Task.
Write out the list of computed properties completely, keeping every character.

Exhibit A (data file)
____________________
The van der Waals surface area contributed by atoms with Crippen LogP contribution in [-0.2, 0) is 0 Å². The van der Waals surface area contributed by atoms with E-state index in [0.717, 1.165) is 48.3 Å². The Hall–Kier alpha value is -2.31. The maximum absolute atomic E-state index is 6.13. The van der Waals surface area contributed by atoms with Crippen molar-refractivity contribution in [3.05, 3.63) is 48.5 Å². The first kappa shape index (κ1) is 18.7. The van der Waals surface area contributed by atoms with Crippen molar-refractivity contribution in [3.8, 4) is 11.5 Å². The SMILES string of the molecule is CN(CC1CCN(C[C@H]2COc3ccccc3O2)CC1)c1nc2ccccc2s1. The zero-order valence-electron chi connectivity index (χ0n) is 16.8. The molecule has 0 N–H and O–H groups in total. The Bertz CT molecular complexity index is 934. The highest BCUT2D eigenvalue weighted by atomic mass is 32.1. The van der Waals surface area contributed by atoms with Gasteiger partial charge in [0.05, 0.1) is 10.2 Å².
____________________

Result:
The van der Waals surface area contributed by atoms with Crippen LogP contribution in [-0.2, 0) is 0 Å². The van der Waals surface area contributed by atoms with E-state index in [0.717, 1.165) is 48.3 Å². The Hall–Kier alpha value is -2.31. The maximum absolute atomic E-state index is 6.13. The van der Waals surface area contributed by atoms with Crippen molar-refractivity contribution in [3.05, 3.63) is 48.5 Å². The first kappa shape index (κ1) is 18.7. The van der Waals surface area contributed by atoms with Crippen molar-refractivity contribution in [3.8, 4) is 11.5 Å². The SMILES string of the molecule is CN(CC1CCN(C[C@H]2COc3ccccc3O2)CC1)c1nc2ccccc2s1. The zero-order valence-electron chi connectivity index (χ0n) is 16.8. The molecule has 0 N–H and O–H groups in total. The Bertz CT molecular complexity index is 934. The highest BCUT2D eigenvalue weighted by atomic mass is 32.1. The van der Waals surface area contributed by atoms with Gasteiger partial charge in [0.05, 0.1) is 10.2 Å².